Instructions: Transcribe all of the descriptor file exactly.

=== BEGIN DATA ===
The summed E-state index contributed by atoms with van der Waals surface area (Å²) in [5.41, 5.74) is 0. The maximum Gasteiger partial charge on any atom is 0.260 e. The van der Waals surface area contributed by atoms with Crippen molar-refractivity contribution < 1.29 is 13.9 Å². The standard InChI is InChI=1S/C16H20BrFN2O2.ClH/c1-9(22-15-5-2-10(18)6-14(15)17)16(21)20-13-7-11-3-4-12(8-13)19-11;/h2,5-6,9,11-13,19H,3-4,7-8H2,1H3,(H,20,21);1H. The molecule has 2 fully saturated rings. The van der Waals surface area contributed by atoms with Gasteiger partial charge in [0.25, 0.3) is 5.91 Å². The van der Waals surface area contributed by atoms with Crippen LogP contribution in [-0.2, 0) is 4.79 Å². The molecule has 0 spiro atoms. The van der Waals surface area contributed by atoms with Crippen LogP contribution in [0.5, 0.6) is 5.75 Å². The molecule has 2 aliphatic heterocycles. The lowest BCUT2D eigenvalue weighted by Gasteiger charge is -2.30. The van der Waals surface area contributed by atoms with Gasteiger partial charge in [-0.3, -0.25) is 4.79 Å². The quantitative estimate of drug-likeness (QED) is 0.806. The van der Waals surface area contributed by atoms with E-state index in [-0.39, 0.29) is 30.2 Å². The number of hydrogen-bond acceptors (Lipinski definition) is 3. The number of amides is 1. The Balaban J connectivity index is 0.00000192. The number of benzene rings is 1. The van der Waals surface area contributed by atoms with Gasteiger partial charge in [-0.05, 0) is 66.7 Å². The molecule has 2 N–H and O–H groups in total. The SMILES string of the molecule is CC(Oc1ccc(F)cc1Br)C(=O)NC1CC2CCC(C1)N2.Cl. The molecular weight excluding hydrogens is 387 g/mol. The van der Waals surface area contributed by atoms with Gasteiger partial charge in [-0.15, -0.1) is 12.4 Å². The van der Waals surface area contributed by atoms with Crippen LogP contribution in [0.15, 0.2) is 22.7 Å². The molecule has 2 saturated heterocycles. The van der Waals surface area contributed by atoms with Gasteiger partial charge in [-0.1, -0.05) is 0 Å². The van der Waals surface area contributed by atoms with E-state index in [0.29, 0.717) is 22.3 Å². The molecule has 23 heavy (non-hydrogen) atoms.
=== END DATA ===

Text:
The summed E-state index contributed by atoms with van der Waals surface area (Å²) in [5.41, 5.74) is 0. The maximum Gasteiger partial charge on any atom is 0.260 e. The van der Waals surface area contributed by atoms with Crippen molar-refractivity contribution < 1.29 is 13.9 Å². The standard InChI is InChI=1S/C16H20BrFN2O2.ClH/c1-9(22-15-5-2-10(18)6-14(15)17)16(21)20-13-7-11-3-4-12(8-13)19-11;/h2,5-6,9,11-13,19H,3-4,7-8H2,1H3,(H,20,21);1H. The molecule has 2 fully saturated rings. The van der Waals surface area contributed by atoms with Gasteiger partial charge in [0.25, 0.3) is 5.91 Å². The van der Waals surface area contributed by atoms with Crippen LogP contribution in [-0.2, 0) is 4.79 Å². The molecule has 0 spiro atoms. The van der Waals surface area contributed by atoms with Crippen LogP contribution in [0.5, 0.6) is 5.75 Å². The molecule has 2 aliphatic heterocycles. The lowest BCUT2D eigenvalue weighted by Gasteiger charge is -2.30. The van der Waals surface area contributed by atoms with Gasteiger partial charge in [-0.3, -0.25) is 4.79 Å². The quantitative estimate of drug-likeness (QED) is 0.806. The van der Waals surface area contributed by atoms with E-state index in [-0.39, 0.29) is 30.2 Å². The number of hydrogen-bond acceptors (Lipinski definition) is 3. The number of amides is 1. The Balaban J connectivity index is 0.00000192. The number of benzene rings is 1. The van der Waals surface area contributed by atoms with Gasteiger partial charge in [-0.05, 0) is 66.7 Å². The molecule has 2 N–H and O–H groups in total. The SMILES string of the molecule is CC(Oc1ccc(F)cc1Br)C(=O)NC1CC2CCC(C1)N2.Cl. The molecular weight excluding hydrogens is 387 g/mol. The van der Waals surface area contributed by atoms with Gasteiger partial charge in [-0.15, -0.1) is 12.4 Å². The van der Waals surface area contributed by atoms with Crippen LogP contribution in [0.15, 0.2) is 22.7 Å². The molecule has 2 saturated heterocycles. The van der Waals surface area contributed by atoms with Gasteiger partial charge in [-0.1, -0.05) is 0 Å². The van der Waals surface area contributed by atoms with E-state index in [0.29, 0.717) is 22.3 Å². The molecule has 23 heavy (non-hydrogen) atoms.